The bill's original text read: "The woolly mammoth is designated as the official state fossil of South Carolina." The bill, as written, passed the state House easily but was soon bogged down in the state Senate. Sen. Kevin Bryant (R) of Anderson, SC tried to add an amendment to the bill that would have read, "The Columbian Mammoth, which was created on the Sixth Day with the other beasts of the field, is designated as the official State Fossil of South Carolina and must be officially referred to as the 'Columbian Mammoth,' which was created on the Sixth Day with the other beasts of the field."

Despite Bryant's attempts to amend the bill, it was signed into law by Governor Nikki Haley on May 16, 2014.

Slobot decided he had driven too far from home and so made his way back to the Palmetto State, South Carolina.

Slobot drove far into South Carolina and soon found himself near Florence in Mars Bluff. Mars Bluff has the dubious distinction of having been atom-bombed by the US Air Force in 1958.

In the late afternoon on March 11, 1958 a B-47E Stratojet bomber (serial #53-1876A) took off from Hunter Air Force Base in Savannah, Ga en route to Bruntingthorpe Air Base in the United Kingdom.

Somewhere over South Carolina the captain of the plane, Captain Earl Koehler, noticed a sort of "Check Atomic Bomb" light in the cockpit. The navigator/bombardier, Captain Bruce Kulka, was sent to check the bomb.

It was then, at ~4:20 pm, that something terrible happened. Kulka, who was looking for a grip with which to pull himself up, instead pulled the emergency release pin and, in doing so, released the bomb.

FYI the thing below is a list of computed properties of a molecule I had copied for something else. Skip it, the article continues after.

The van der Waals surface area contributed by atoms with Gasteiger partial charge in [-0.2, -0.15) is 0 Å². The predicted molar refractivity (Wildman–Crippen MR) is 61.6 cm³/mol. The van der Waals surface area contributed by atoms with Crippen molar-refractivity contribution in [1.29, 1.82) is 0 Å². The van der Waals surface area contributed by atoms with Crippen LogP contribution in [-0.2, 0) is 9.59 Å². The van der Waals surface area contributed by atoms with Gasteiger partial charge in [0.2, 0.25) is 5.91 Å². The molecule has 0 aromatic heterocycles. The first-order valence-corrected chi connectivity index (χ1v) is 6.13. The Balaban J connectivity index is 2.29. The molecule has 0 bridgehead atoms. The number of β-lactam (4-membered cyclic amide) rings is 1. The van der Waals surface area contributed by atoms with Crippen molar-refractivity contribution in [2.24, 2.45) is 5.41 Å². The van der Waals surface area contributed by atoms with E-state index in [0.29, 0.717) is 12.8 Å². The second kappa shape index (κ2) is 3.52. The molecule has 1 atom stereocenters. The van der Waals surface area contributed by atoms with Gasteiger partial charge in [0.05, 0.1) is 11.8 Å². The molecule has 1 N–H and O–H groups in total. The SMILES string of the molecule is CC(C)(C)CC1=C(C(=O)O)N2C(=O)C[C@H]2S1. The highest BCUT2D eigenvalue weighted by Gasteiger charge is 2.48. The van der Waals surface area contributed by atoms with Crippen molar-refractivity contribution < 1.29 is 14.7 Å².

The 7600-pound Mark 6 30 kiloton atomic bomb forced open the bomb bay doors, and then fell some 15,000 feet to Mars Bluff, SC, an agricultural community so small as to not even have a post office.

The bomb was thankfully not armed with its fissionable nuclear core trigger, which was held separately aboard the plane, but the bomb did contain a high-explosive detonator that did just that, detonate, upon impact.

The explosion ripped a crater some 50 feet wide by 35 feet deep.

No one was killed in the explosion (save for a flock of chickens that were vaporized), but the home of Walter "Bill" Gregg, a railroad conductor, was destroyed, along with several outbuildings.

Gregg, his wife (Ethel Mae Helms “Effie” Gregg), their three children (Walter Junior, Helen and Frances) and a cousin (Ella Davies) were injured in the concussion of the blast.

Ella Davies injuries required 31 stitches. 3 miles away a store's canned goods were shaken from their shelves.

After a lengthy legal battle with the US government, the Greggs were awarded ~$54,000.

Slobot once again hit the road...

but Slobot heard a disturbing noise and smelled a disturbing smell, he pulled over and popped the hood.

Slobot knew that this smoke was bad news, a death blow for his beautiful green machine.

Slobot would like to thank Horace Burgess, the staff of the Rhea County Courthouse, Wilson's Towing and YOU!